How to Get Ahead in Business (and Still Have Your Family Love You)

Running your own business is hard, no bones about it. It takes drive, dedication, and time. Of the three, time is the one thing we can’t get back. We may lose drive and dedication from time to time, but something typically inspires us and we come back to them.

But time? Once it’s lost, we can’t get it back.

How to Get Ahead in Business (and Still Have Your Family Love You)So, when we try to balance our work life with our family life and find we’re struggling, it’s important to take a hard look at how we’re managing our time at work. Because it is possible for us to get ahead in business and still have our family love us.

Here’s what the Whole Life Challenge suggests to keep you on time and in balance:

1. Use a Calendar

Whether it’s electronic, paper, or human, find the best system for you to keep reminders in place. It has been proven that using a scheduling system can keep you on task.

Some of us struggle not just with keeping things on time, but prioritizing those things, too. By calendering meetings, phone calls, or lunch dates, you can keep things in order. The days will run more smoothly and you won’t have to worry about missing important client meetings or losing time later by rescheduling.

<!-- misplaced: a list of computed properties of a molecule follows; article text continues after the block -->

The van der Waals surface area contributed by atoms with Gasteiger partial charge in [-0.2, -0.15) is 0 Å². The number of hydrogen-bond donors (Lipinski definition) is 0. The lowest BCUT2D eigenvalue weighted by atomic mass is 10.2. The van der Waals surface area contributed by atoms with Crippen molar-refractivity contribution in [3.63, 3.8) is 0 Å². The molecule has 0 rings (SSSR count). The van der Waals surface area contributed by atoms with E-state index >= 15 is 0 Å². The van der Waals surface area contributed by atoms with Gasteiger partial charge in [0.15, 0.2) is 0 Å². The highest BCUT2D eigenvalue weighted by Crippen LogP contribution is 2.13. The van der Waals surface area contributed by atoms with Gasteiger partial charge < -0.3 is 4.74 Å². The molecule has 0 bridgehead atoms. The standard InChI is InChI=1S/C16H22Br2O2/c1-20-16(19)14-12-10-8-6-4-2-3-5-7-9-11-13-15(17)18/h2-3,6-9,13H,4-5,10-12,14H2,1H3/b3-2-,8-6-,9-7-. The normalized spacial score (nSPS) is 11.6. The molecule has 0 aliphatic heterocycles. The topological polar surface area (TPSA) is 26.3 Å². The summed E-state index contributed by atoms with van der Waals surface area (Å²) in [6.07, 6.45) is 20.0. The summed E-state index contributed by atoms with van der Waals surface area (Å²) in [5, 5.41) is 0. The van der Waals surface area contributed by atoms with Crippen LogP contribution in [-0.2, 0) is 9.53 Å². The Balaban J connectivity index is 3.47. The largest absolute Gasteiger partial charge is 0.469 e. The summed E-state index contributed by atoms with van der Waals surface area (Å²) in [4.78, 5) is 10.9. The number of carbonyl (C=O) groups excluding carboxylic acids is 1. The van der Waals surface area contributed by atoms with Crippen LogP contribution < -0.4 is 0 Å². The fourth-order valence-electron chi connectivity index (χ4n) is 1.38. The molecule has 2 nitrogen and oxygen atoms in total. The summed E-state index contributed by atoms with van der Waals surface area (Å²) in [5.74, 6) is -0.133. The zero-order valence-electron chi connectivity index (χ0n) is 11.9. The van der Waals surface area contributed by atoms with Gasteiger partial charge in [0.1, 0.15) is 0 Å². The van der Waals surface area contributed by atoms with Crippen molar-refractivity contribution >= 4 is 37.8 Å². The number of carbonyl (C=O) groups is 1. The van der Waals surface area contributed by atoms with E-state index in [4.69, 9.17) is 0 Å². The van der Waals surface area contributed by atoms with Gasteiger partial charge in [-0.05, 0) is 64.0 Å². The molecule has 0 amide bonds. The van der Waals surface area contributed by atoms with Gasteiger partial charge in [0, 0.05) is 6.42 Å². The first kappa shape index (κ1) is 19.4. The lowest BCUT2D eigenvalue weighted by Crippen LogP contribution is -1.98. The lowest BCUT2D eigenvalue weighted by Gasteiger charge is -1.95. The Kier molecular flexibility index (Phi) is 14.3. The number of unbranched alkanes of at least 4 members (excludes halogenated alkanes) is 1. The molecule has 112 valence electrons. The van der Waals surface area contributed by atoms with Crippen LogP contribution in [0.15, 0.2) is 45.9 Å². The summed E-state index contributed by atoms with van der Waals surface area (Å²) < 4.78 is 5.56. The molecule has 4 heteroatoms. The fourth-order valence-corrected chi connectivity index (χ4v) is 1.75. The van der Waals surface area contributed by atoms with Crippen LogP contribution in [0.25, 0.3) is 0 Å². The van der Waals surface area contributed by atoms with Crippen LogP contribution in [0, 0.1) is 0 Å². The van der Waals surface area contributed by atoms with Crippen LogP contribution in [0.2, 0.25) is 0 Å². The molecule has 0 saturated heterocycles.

Paper calendars are still popular, but there are also lots of software options that teams use to stay streamlined and organized. Even short to-do lists that cover your “Top 5 To-Do Items” can be helpful. Not only will you be able to prioritize what absolutely needs to be done for the day, but you can leave the day behind feeling confident that your most important deadlines were met. And this means you’ll be more present when you return home to your family.

How to Get Ahead in Business (and Still Have Your Family Love You)2. Create Boundaries

Depending on the kind of services you offer, you may have clients that need to communicate with you more. Coaches, for example, offer packages to clients that might include a weekly phone call and regular email correspondence. But if personal boundaries aren’t set from the get-go, those clients may feel that reaching out in the evening and on weekends is okay. If you respond to them during those times, you reinforce that. And then when you don’t respond the next time, you may irritate them because you’ve already set a precedence.

With every client, be clear on your work hours. Include the hours on your website and on automated email responses, too. Something as simple as:

“Our response and customer service hours are Monday through Friday between 9am and 5pm EST. If you reach out to us after hours, we will be back in touch the following business day.”